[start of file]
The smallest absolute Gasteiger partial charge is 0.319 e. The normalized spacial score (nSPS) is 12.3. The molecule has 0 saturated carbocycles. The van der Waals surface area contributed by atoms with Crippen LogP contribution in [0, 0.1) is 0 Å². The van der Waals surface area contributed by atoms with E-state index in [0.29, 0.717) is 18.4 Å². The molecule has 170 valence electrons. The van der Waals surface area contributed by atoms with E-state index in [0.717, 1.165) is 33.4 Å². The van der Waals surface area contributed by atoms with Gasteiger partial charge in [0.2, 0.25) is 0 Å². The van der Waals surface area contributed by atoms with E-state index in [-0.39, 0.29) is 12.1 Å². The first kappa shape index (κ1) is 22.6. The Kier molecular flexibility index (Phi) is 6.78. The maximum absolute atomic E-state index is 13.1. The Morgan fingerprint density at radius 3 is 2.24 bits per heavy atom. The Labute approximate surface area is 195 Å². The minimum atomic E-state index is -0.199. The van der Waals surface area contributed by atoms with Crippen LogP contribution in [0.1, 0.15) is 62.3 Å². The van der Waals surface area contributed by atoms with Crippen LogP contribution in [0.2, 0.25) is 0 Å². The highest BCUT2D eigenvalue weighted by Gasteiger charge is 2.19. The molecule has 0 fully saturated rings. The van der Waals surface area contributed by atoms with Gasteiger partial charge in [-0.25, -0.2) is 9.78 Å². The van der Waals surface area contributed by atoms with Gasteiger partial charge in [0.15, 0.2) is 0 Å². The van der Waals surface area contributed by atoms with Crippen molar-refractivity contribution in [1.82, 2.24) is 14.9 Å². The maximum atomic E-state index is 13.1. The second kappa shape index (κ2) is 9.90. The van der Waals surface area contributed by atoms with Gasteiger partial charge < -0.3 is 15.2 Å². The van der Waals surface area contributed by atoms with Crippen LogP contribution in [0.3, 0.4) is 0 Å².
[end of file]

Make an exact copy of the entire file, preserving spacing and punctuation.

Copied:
The smallest absolute Gasteiger partial charge is 0.319 e. The normalized spacial score (nSPS) is 12.3. The molecule has 0 saturated carbocycles. The van der Waals surface area contributed by atoms with Crippen LogP contribution in [0, 0.1) is 0 Å². The van der Waals surface area contributed by atoms with E-state index in [0.29, 0.717) is 18.4 Å². The molecule has 170 valence electrons. The van der Waals surface area contributed by atoms with E-state index in [0.717, 1.165) is 33.4 Å². The van der Waals surface area contributed by atoms with Gasteiger partial charge in [0.2, 0.25) is 0 Å². The van der Waals surface area contributed by atoms with E-state index in [-0.39, 0.29) is 12.1 Å². The first kappa shape index (κ1) is 22.6. The Kier molecular flexibility index (Phi) is 6.78. The maximum absolute atomic E-state index is 13.1. The Morgan fingerprint density at radius 3 is 2.24 bits per heavy atom. The Labute approximate surface area is 195 Å². The minimum atomic E-state index is -0.199. The van der Waals surface area contributed by atoms with Crippen LogP contribution in [0.1, 0.15) is 62.3 Å². The van der Waals surface area contributed by atoms with Crippen LogP contribution in [0.2, 0.25) is 0 Å². The highest BCUT2D eigenvalue weighted by Gasteiger charge is 2.19. The molecule has 0 fully saturated rings. The van der Waals surface area contributed by atoms with Gasteiger partial charge in [-0.25, -0.2) is 9.78 Å². The van der Waals surface area contributed by atoms with Gasteiger partial charge in [0.15, 0.2) is 0 Å². The van der Waals surface area contributed by atoms with Crippen molar-refractivity contribution in [1.82, 2.24) is 14.9 Å². The maximum atomic E-state index is 13.1. The second kappa shape index (κ2) is 9.90. The van der Waals surface area contributed by atoms with Gasteiger partial charge < -0.3 is 15.2 Å². The van der Waals surface area contributed by atoms with Crippen LogP contribution in [0.3, 0.4) is 0 Å².